light into ashes
Jul 20, 2009 8:01pm
pre-'74 Dead films - a list
I don't think there's been much information made public about it, but I'm sure the whole Tivoli show was filmed - what we have is a Danish TV broadcast from '72.
Perhaps the full show will come out on DVD someday, but it would depend on whether the songs that weren't used for the original film were preserved. Judging by TV stations' normal practice, I would guess all unused film was dumped.
The Dead also taped a short show for the German show Beat Club on 4.21.72 - only one song, Saturday Night, was broadcast & has been released, and it's possible nothing else was kept.
Part of the Family Dog 2.4.70 show (Hard to Handle & China>Rider) has been released as the "Night at the Family Dog" DVD (with Jefferson Airplane & Santana) - well worth seeing.
(I should also mention the related film Go Ride the Music, with performances from Jefferson Airplane & Quicksilver Messenger Service, if you like those bands.)
Bits of the Festival Express in summer '70 came out in that movie - Don't Ease Me In & New Speedway Boogie. (Much better are the DVD extras - Easy Wind & Hard to Handle.)
The "Last Days of the Fillmore" DVD has Casey Jones & Johnny B Goode from 7.2.71. (Note that the DVD is not the full original film, several other bands' performances were cut out.) Unfortunately, I've read that although the Dead's whole show was filmed, the 'outtakes' were all dumped, so it's unlikely any more will be seen of that show.
You already know about the Grateful Dead Movie DVD with lots of extra stuff from their 10/74 shows, I'm sure.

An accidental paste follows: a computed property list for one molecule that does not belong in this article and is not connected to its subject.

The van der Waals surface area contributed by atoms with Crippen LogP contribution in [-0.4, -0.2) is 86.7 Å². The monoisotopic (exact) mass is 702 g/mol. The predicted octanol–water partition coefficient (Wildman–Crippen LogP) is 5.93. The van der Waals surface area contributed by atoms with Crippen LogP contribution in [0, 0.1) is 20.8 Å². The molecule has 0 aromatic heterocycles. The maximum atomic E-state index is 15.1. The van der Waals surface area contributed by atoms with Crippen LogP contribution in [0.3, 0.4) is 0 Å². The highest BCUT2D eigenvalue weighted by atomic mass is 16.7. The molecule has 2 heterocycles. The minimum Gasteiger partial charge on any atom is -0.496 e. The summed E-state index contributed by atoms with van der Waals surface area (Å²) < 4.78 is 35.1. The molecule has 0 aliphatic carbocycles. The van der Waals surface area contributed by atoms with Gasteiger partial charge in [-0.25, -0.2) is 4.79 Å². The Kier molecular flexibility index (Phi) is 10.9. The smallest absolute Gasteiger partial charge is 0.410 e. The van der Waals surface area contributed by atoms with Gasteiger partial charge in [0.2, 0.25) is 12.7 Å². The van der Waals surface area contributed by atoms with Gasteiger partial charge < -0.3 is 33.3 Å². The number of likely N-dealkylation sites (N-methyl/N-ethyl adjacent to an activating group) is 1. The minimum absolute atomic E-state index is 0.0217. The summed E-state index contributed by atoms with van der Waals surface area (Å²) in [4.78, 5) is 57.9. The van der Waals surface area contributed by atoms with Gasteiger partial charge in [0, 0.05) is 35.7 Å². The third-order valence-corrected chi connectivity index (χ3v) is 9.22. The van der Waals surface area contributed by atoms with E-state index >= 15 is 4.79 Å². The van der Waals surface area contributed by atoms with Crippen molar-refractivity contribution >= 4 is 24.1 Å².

I'm amazed that the Dead allowed the Lovelight from Woodstock to be released. Maybe someday the Viola Lee from Monterey will appear on some super-expanded Monterey Festival box set? (I don't think any more of that show was filmed though - Pennebaker stopped after one song.)
The Viola Lee - http://www.youtube.com/watch?v=axAfNjgdey4
There was a Bickershaw Festival DVD released some time ago - unfortunately, from what I've heard it looks like a poor-quality 'homemade' compilation, with only one Dead song, Black-Throated Wind, set to random footage.
But there's a nice page about that show here: http://www.ukrockfestivals.com/dead.html
There's also the Playboy After Dark show from '69, which is pretty easy to find and has Mountains of the Moon & St Stephen.
If you can find it, the Dead did a short TV special in August '70 called Calebration, with several songs - Easy Wind, Candyman, Casey Jones, Brokedown Palace, & Uncle John. It's in rather dodgy quality, but it's definitely worth seeing - it hasn't been released.
There are other little bits of early film floating around - (sadly, almost all of it either silent-film or brief clips) - for instance, there's a tiny little bit of a '67 Viola Lee in the film Petulia. Someone should make a complete list someday.... You can see some bits, for instance, in the Anthem to Beauty documentary, which is essential viewing.
Here's a Dancing in the Street from 1967, from the film "The Hippie Temptation" - http://www.youtube.com/watch?v=97JXkUK6NsM
And a silent clip of some '68 Dead - http://www.youtube.com/watch?v=-_rrw6uYHTA
Some shows, like 10.4.70 and 12.31.70, were broadcast live on TV I think, but no film was kept, and no film survives.
As for the Sunshine Daydream film, it's bewildering that it hasn't seen official release, but that's how it goes. Maybe when we're old & gray - or when our kids are.